Dengue is the world’s fastest-growing mosquito-borne virus, currently killing some 10,000 people and affecting around 100 million per year. As global temperatures are rising, Aedes aegypti mosquitos that carry the disease could thrive in places that were previously unsuitable for them and benefit from shorter incubation periods. A recent study published in the scientific journal Nature warned that, in a warming world, dengue could spread to the US, higher altitudes in central Mexico, inland Australia and to large coastal cities in eastern China and Japan.
We have consumed all of Earth’s 2019 resources by July 29
Earth Overshoot Day is a symbolic date on which humanity’s consumption for the year, exceeds Earth’s capacity to regenerate those resources within the 365 day period.
Guess the date for 2019? It was on July 29.
The cost of this overspending includes deforestation, soil erosion, overfishing, and CO2 build-up in the atmosphere, which leads to global warming, more severe droughts, wildfires, and other extreme weather events.
Humans die, too
Rising temperatures — coupled with a growing number of people in cities and an increasing population of elderly — have increased heat-related deaths, according to a 2018 study in The Lancet.
The report concluded that the lack of adaptive capacities and effort toward reducing emissions threatens human lives and the national health systems people rely on, by pushing services to their limit and disrupting core infrastructure.
But hyperthermia is not the only risk climate change brings to human life. Higher temperatures worsen air quality, negatively affect crop production, increase the spread of infectious diseases and threaten freshwater deposits.
A warming world also increases the intensity of natural disasters.
While instances of wildfires have decreased over the years, according to the WMO, the burn area and intensity of fires have increased. Wildfires are currently ripping through California — claiming more than 94,000 acres of land, 129 million trees and displacing 200,000 people to date in the San Francisco Bay Area.
Hurricanes are reaching new extremes, too. The frequency of high-intensity hurricanes — ranked as categories 4 and 5 — has increased over the last 30 years. It has become immensely more difficult to escape these storms unscathed, and it will only get harder in the future.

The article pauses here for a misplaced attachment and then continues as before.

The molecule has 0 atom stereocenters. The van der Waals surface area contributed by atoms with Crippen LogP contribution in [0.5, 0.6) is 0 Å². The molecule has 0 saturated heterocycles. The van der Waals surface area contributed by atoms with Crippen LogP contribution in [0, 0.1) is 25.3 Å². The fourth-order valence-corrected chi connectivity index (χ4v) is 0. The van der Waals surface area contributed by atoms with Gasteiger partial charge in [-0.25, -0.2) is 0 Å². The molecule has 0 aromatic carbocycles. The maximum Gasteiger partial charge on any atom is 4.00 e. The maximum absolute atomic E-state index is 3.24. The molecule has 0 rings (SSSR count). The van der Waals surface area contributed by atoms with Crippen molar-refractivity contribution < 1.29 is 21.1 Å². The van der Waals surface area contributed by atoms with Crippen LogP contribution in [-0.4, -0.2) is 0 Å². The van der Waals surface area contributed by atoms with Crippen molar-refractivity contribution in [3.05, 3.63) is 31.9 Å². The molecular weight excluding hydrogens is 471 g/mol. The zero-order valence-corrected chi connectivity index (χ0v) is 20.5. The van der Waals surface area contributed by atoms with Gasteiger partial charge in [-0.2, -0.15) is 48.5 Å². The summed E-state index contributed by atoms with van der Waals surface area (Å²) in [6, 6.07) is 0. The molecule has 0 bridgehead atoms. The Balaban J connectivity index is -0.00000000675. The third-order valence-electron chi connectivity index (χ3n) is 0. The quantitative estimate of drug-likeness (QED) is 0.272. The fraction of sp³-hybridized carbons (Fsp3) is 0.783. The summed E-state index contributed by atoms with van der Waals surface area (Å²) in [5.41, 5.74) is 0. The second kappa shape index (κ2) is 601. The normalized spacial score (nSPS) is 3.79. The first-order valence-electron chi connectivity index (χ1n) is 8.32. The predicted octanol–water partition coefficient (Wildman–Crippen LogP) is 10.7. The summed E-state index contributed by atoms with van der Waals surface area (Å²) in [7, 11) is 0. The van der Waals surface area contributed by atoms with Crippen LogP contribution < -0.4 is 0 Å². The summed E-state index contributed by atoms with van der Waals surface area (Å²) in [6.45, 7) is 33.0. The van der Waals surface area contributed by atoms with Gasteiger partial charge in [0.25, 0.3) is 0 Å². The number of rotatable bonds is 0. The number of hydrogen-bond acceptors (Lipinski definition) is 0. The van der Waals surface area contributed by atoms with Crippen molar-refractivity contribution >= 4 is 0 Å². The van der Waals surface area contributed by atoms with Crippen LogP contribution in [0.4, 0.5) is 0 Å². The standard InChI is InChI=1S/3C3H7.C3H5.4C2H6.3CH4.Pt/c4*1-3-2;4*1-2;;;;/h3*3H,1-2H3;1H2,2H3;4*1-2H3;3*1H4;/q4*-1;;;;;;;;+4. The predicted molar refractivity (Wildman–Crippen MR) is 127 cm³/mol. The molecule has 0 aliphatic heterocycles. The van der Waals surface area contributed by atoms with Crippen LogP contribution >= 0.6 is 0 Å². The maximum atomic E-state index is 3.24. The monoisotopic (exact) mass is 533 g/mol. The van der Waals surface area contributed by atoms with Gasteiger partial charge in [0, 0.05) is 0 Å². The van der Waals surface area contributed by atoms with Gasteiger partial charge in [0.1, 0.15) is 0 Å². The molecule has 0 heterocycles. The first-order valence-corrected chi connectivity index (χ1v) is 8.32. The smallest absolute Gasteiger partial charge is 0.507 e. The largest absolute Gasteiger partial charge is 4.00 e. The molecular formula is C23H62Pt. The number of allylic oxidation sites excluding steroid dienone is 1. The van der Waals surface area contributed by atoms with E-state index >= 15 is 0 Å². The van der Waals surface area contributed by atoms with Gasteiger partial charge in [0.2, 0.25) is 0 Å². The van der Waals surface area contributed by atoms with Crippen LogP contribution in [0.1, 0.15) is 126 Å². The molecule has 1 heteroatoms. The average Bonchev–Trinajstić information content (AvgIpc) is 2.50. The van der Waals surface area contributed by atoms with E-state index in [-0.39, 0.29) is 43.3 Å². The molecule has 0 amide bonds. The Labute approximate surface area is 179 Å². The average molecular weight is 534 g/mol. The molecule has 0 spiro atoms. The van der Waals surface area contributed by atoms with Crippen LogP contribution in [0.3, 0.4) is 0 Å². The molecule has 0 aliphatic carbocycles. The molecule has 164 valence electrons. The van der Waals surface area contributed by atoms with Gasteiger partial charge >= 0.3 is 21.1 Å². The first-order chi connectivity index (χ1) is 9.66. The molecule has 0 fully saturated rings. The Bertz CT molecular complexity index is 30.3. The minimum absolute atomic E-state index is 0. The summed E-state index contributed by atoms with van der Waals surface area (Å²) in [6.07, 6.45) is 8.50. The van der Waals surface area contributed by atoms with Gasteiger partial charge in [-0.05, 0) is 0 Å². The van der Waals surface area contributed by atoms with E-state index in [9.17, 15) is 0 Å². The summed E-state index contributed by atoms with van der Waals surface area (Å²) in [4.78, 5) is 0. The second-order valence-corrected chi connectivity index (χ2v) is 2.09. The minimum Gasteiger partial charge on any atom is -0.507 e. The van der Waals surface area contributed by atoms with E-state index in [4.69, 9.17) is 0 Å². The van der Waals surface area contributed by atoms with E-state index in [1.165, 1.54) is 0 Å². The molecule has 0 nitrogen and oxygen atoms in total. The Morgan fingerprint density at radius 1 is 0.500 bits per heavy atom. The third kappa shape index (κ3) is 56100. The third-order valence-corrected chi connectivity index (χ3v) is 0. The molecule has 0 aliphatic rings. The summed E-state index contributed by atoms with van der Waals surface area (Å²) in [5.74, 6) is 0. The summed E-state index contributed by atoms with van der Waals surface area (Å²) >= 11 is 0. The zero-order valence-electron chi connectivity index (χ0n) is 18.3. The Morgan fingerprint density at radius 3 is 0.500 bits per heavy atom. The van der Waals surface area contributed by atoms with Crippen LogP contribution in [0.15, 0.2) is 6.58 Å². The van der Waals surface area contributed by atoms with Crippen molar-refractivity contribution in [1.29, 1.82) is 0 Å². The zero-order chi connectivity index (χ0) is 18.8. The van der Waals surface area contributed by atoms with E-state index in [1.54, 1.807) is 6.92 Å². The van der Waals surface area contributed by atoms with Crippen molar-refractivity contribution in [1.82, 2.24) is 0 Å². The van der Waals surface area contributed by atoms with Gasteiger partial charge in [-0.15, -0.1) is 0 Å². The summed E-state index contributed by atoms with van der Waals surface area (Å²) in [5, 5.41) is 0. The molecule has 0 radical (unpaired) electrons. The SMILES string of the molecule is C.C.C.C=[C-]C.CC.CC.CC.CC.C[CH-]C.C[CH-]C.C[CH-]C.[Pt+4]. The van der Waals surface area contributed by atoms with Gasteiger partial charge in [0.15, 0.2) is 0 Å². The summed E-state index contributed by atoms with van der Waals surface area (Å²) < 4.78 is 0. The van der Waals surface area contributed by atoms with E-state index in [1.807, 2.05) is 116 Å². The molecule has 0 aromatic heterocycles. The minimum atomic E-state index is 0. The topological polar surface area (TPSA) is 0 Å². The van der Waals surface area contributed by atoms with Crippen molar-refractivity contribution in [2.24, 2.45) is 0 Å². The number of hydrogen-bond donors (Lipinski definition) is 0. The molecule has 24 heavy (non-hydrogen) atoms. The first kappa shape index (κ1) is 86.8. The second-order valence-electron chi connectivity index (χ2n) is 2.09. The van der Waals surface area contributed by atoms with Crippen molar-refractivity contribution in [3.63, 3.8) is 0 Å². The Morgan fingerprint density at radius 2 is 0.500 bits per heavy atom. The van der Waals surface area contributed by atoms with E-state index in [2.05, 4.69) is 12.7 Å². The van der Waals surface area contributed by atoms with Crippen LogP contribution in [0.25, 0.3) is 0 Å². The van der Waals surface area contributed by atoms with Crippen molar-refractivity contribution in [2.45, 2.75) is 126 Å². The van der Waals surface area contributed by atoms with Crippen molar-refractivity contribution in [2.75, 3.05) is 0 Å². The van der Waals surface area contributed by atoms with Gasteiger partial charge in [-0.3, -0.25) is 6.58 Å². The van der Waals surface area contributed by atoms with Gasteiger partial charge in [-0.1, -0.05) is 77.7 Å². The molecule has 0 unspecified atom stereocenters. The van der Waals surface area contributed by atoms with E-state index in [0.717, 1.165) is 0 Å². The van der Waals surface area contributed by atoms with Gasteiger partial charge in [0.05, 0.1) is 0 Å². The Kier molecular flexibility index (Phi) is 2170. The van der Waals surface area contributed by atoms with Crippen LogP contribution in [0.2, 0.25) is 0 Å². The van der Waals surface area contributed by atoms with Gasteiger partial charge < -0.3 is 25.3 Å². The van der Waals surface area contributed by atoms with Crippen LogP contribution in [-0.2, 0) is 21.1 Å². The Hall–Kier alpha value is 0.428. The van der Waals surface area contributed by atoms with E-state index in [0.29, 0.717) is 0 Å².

Climate change is shifting the seasons, too. Falls, winters, and springs are growing shorter, while summer extends into the supposedly cooler months. North American winters are losing snow and ice, even.
There’s more carbon dioxide in our atmosphere than at any time in human history
In May, sensors at the Mauna Loa observatory in Hawaii – which has tracked Earth’s atmospheric concentration of CO2 since the late 1950s – detected a CO2 concentration of 415.26 ppm. The last time Earth’s atmosphere contained this much CO2 was more than three million years ago when sea levels were several meters higher and trees grew at the South Pole. Scientists have warned that carbon dioxide levels higher than 450ppm are likely to lock in catastrophic and irreversible changes in the climate. Around half of the CO2 emitted since 1750 has been in the last 40 years.
Two-thirds of extreme weather events in the last 20 years were influenced by humans
The number of floods and heavy rains has quadrupled since 1980 and doubled since 2004. Extreme temperatures, droughts, and wildfires have also more than doubled in the last 40 years. While no extreme weather event is never down to a single cause, climate scientists are increasingly exploring the human fingerprints on floods, heatwaves, droughts, and storms. Carbon Brief gathered data from 230 studies into “extreme event attribution” and found that 68% of all extreme weather events studied in the last 20 years were made more likely or more severe by human-caused climate change. Heatwaves account for 43% of such events, droughts make up 17% and heavy rainfall or floods account for 16%.
Carbon emissions from energy use are rising at the fastest rate since 2011
Extreme weather is driving up demand for energy. Carbon emissions from global energy use jumped 2% in 2018, according to BP’s annual world energy study. This was the fastest growth in seven years and is roughly the carbon equivalent to increasing the number of passenger cars worldwide by a third. The unusual number of hot and cold days last year resulted in increased use of cooling and heating systems powered by natural gas and coal. The energy sector accounts for two-thirds of all carbon emissions.
120,000 square kilometers of tropical forest were lost in 2018
The world’s tropical forests are shrinking at a staggering rate, the equivalent of 30 football pitches per minute. Whilst some of this loss may be attributed to natural causes such as wildfires, forest areas are primarily cleared to make way for cattle or agricultural products such as palm oil and soybeans. Deforestation contributes to global carbon emissions because trees naturally capture and lock away carbon as they grow.
When forest areas are burnt, carbon that took decades to store is immediately released back into the atmosphere. Tropical deforestation is now responsible for 11% of the world’s CO2 emissions – if it were considered a country, tropical deforestation would be the third-largest emitter after China and the US.
The 20 warmest years on record have been in the past 22 years
The World Meteorological Organization (WMO) has compounded the research released in the 2018 IPCC report, stating that 20 of the warmest years on record have occurred in the last 22 years.
The long-term temperature trend is far more important than the ranking of individual years, and that trend is an upward one, WMO Secretary-General Petteri Taalas stated in a press release. The degree of warming during the past four years has been exceptional, both on land and in the ocean.
The years with the highest temperatures since 1880 were 2015, 2016, 2017 and 2018. This one, 2019 is going to be another recorder, all things considered.
So, are you scared for our future, yet, and why not?
*anxiety builds up*